27
Clustering
savings
OK DEFAULT
Type 1
Type 2
Type 3
yearly-income
28
Time-Series Prediction
?
time
Jan Feb Mar Apr May Jun Jul Aug Sep
Oct Nov Dec Jan
Discovery of frequent episodes
Future
Past
Present
29
Methodology
Accept best if good enough
Predictor 1
Train set
Choose best
Best Predictor
Initial Standard Form
Predictor 2
Test trained predictors on test data and choose
best
Predictor L
Test set
Data reduction Value and feature Reductions
Train alternative predictors on train set
30
Data Visualisation
  • Plot data in fewer dimensions (typically 2) to
    allow visual analysis
  • Visualisation of structure, groups and outliers

31
Data Visualisation
savings
Rule
Exceptions
Yearly income
32
Techniques for Training Predictors
  • Parametric multivariate statistics
  • Memory-based (Case-based) Models
  • Decision Trees
  • Artificial Neural Networks

33
Classification
  • x d-dimensional vector of attributes
  • C1 , C2 ,... , CK K classes
  • Reject or doubt
  • Compute P(Cix) from data and
  • choose k such that
  • P(Ckx)maxj P(Cjx)

34
Bayes Rule
p(xCj) likelihood that an object of class j
has its features x P(Cj) prior probability of
class j p(x) probability of an object (of any
class) with feature x P(Cjx) posterior
probability that object with feature x is of
class j
35
Statistical Methods
  • Parametric e.g., Gaussian, model for class
    densities, p(xCj)
  • Univariate
  • Multivariate

36
Training a Classifier
  • Given data xtt of class Cj
  • Univariate p(xCj) is N (mj,sj2)
  • Multivariate p(xCj) is Nd (mj,Sj)

37
Example 1D Case
38
Example Different Variances
39
Example Many Classes
40
2D Case Equal Spheric Classes
41
Shared Covariances
42
Different Covariances
43
Actions and Risks
  • ai Action i
  • l(aiCj) Loss of taking action ai when the
    situation is Cj
  • R(ai x) Sj l(aiCj) P(Cj x)
  • Choose ak st
  • R(ak x) mini R(ai x)

44
Function Approximation (Scoring)
45
Regression
  • where e is noise. In linear regression,
  • Find w,w0 st

E
w
46
Linear Regression
47
Polynomial Regression
  • E.g., quadratic

48
Polynomial Regression
49
Multiple Linear Regression
  • d inputs

50
Feature Selection
  • Subset selection
  • Forward and backward methods
  • Linear Projection
  • Principal Components Analysis (PCA)
  • Linear Discriminant Analysis (LDA)

51
Sequential Feature Selection
Forward Selection
Backward Selection
(x1) (x2) (x3) (x4)
(x1 x2 x3 x4)
(x1 x2 x3) (x1 x2 x4) (x1 x3 x4) (x2 x3 x4)
(x1 x3) (x2 x3) (x3 x4)
(x2 x4) (x1 x4) (x1 x2)
(x1 x2 x3) (x2 x3 x4)
52
Principal Components Analysis (PCA)
z2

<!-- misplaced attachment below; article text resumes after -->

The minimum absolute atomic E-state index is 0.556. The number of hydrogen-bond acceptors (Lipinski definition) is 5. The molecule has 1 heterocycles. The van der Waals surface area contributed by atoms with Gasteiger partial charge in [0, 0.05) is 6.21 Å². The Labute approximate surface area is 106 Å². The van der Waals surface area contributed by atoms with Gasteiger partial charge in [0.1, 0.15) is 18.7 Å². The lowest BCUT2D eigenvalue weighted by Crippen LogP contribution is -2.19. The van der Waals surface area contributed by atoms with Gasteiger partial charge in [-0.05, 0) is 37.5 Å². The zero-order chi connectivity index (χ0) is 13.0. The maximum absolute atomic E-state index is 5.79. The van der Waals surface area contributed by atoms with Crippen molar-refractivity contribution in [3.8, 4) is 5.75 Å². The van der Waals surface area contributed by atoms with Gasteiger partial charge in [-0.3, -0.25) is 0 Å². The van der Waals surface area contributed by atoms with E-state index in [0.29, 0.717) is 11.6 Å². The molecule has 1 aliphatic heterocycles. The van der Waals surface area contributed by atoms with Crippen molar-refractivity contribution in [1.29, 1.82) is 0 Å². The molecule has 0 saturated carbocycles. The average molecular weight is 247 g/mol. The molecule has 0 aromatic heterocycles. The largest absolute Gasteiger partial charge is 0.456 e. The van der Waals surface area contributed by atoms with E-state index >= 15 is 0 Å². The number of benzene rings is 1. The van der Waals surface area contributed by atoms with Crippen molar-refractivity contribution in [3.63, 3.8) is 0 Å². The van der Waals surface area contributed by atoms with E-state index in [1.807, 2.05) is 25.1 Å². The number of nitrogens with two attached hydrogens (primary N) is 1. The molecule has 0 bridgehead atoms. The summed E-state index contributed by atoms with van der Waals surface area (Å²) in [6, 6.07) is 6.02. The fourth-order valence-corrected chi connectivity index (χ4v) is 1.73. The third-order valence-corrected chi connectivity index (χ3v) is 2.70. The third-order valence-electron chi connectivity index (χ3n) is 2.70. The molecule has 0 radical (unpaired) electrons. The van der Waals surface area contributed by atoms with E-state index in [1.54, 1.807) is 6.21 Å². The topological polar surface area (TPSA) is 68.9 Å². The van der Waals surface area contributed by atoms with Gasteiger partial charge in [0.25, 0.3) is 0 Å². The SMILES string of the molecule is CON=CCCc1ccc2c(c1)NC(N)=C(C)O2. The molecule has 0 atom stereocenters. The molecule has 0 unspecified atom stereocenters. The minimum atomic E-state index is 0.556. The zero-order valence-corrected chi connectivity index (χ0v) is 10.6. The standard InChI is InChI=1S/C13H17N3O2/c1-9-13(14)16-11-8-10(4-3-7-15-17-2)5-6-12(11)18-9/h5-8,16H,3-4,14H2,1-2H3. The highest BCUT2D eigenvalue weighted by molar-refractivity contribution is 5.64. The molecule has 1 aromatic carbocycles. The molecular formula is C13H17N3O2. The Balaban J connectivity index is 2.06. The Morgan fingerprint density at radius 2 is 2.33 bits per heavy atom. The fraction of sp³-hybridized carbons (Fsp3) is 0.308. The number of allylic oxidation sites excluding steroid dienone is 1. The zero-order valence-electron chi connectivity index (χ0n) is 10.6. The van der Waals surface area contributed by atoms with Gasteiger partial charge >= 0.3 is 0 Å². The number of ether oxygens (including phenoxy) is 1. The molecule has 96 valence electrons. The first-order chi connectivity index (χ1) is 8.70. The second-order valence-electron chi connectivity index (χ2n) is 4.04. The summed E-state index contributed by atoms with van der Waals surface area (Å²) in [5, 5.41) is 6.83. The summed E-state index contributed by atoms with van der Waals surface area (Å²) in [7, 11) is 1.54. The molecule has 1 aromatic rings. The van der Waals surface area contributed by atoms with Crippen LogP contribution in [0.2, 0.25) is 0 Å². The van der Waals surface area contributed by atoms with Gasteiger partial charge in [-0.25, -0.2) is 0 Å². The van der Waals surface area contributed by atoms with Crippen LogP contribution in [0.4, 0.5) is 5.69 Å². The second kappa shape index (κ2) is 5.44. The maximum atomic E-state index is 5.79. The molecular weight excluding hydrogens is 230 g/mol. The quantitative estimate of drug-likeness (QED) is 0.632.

x2
z2
z1
z1
x1
Whitening transform
53
Linear Discriminant Analysis (LDA)
x2
z1
z1
x1
54
Memory-based Methods
  • Case-based reasoning
  • Nearest-neighbor algorithms
  • Keep a list of known instances and interpolate
    response from those

55
Nearest Neighbor
x2
x1
56
Local Regression
y
x
Mixture of Experts
57
Missing Data
  • Ignore cases with missing data
  • Mean imputation
  • Imputation by regression

58
Training Decision Trees
x2
59
Measuring Disorder
x2
x2
q
q
x1
x1
60
Entropy
61
Artificial Neural Networks
x01
x1
w1
w0
x2
g
w2
y
wd
Regression Identity Classification Sigmoid (0/1)
xd
62
Training a Neural Network
  • d inputs

Training set
Find w that min E on X
63
Nonlinear Optimization
E
wi
Gradient-descent Iterative learning Starting
from random w h is learning factor
64
Neural Networks for Classification
K outputs oj , j1,..,K Each oj estimates P (Cjx)
65
Multiple Outputs
66
Iterative Training
Linear Nonlinear
67
Nonlinear classification
Linearly separable
NOT Linearly separable requires a
nonlinear discriminant
68
Multi-Layer Networks
o2
o1
oK
tKH
h2
hH
h1
wKd
h01
xd
x1
x2
x01
69
Probabilistic Networks
70
Evaluating Learners
  1. Given a model M, how can we assess its
    performance on real (future) data?
  2. Given M1, M2, ..., ML which one is the best?

71
Cross-validation
1 2 3 k-1 k
1 2 3 k-1
k
Repeat k times and average
72
Combining Learners Why?
Predictor 1
Train set
Choose best
Best Predictor
Initial Standard Form
Predictor 2
Predictor L
Validation set
73
Combining Learners How?
Predictor 1
Train set
Voting
Initial Standard Form
Predictor 2
Predictor L
Validation set
74
ConclusionsThe Importance of Data
  • Extract valuable information from large amounts
    of raw data
  • Large amount of reliable data is a must. The
    quality of the solution depends highly on the
    quality of the data
  • Data mining is not alchemy we cannot turn stone
    into gold

75
Conclusions The Importance of the Domain Expert
  • Joint effort of human experts and computers
  • Any information (symmetries, constraints, etc)
    regarding the application should be made use of
    to help the learning system
  • Results should be checked for consistency by
    domain experts

76
Conclusions The Importance of Being Patient
  • Data mining is not straightforward repeated
    trials are needed before the system is finetuned.
  • Mining may be lengthy and costly. Large
    expectations lead to large disappointments !

77
Once again Important Requirements for Mining
  • Large amount of high quality data
  • Devoted and knowledgable experts on
  • Application domain
  • Databases (Data warehouse)
  • Statistics and Machine Learning
  • Time and patience

78
Thats all folks!